In Linux, runlevels define how the system is started. After booting, the system starts as defined in /etc/inittab in the line initdefault. Usually this is 3 or 5 (see Table 11.1. “Available Runlevels”). As an alternative, the runlevel can be specified at boot time (at the boot prompt, for instance). Any parameters that are not directly evaluated by the kernel itself are passed to init.
To change runlevels while the system is running, enter init and the corresponding number as an argument. Only the system administrator is allowed to do this. init 1 (or shutdown now) causes the system to change to single user mode, which is used for system maintenance and administration. After finishing his work, the administrator can switch back to the normal runlevel by entering init 3, which starts all the essential programs and allows regular users to log in and to work with the system. init 0 (or shutdown -h now) causes the system to halt. init 6 (or shutdown -r now) causes it to shut down with a subsequent reboot.
|Runlevel 2 with a /usr/ Partition Mounted via NFS|
You should not use runlevel 2 if your system mounts the /usr partition via NFS. The /usr directory holds important programs essential for the proper functioning of the system. Because the NFS service is not made available by runlevel 2 (local multiuser mode without remote network), the system would be seriously restricted in many aspects.
Table 11.1. Available Runlevels
|S||Single user mode; from the boot prompt, only with US keyboard|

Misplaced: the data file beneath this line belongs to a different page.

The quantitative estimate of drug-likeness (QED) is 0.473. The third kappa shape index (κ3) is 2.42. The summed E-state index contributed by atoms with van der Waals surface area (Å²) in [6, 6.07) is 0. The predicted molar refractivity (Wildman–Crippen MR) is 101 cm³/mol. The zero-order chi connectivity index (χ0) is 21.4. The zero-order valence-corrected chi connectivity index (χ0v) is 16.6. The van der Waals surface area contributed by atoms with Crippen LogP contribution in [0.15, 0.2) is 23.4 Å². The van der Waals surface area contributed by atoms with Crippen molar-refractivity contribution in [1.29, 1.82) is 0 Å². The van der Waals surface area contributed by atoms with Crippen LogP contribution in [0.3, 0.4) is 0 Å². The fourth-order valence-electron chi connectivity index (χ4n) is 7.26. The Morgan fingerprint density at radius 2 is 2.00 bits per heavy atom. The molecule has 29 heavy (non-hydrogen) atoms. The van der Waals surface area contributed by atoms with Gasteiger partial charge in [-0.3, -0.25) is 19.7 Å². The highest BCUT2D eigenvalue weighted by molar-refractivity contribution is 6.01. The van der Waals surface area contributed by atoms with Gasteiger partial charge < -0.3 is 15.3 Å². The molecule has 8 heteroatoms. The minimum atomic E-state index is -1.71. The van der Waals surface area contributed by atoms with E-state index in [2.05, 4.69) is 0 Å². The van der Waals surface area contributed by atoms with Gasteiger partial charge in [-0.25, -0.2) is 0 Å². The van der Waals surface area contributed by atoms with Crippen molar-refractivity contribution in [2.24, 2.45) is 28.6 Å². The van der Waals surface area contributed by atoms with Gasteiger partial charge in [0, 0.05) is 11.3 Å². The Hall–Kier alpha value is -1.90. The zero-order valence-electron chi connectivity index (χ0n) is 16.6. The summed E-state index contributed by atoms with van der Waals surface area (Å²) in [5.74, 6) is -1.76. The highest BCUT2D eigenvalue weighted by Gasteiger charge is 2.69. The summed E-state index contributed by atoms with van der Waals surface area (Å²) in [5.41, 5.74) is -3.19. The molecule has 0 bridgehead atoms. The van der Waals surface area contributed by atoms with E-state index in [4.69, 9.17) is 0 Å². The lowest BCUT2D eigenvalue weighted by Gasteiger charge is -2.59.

|1||Single user mode|
|2||Local multiuser mode without remote network (e.g., NFS)|
|3||Full multiuser mode with network|
|5||Full multiuser mode with network and X display manager — KDM (default), GDM, or XDM|
Runlevel 5 is the default runlevel in all SUSE LINUX standard installations. Users are prompted for login directly under a graphical interface. However, if the default runlevel is 3 and you want to change it to 5, you first need to configure the X Window System in the required way (see Chapter 12. The X Window System). After doing so, check whether the system works in the desired way by entering init 5. If everything turns out as expected, you can use YaST to set the default runlevel to 5.
If /etc/inittab is damaged, the system might not boot properly. Therefore, be extremely careful while editing /etc/inittab and always keep a backup of an intact version. To repair damage, try entering init=/bin/sh after the kernel name at the boot prompt to boot directly into a shell. After that, replace /etc/inittab with your backup version using cp.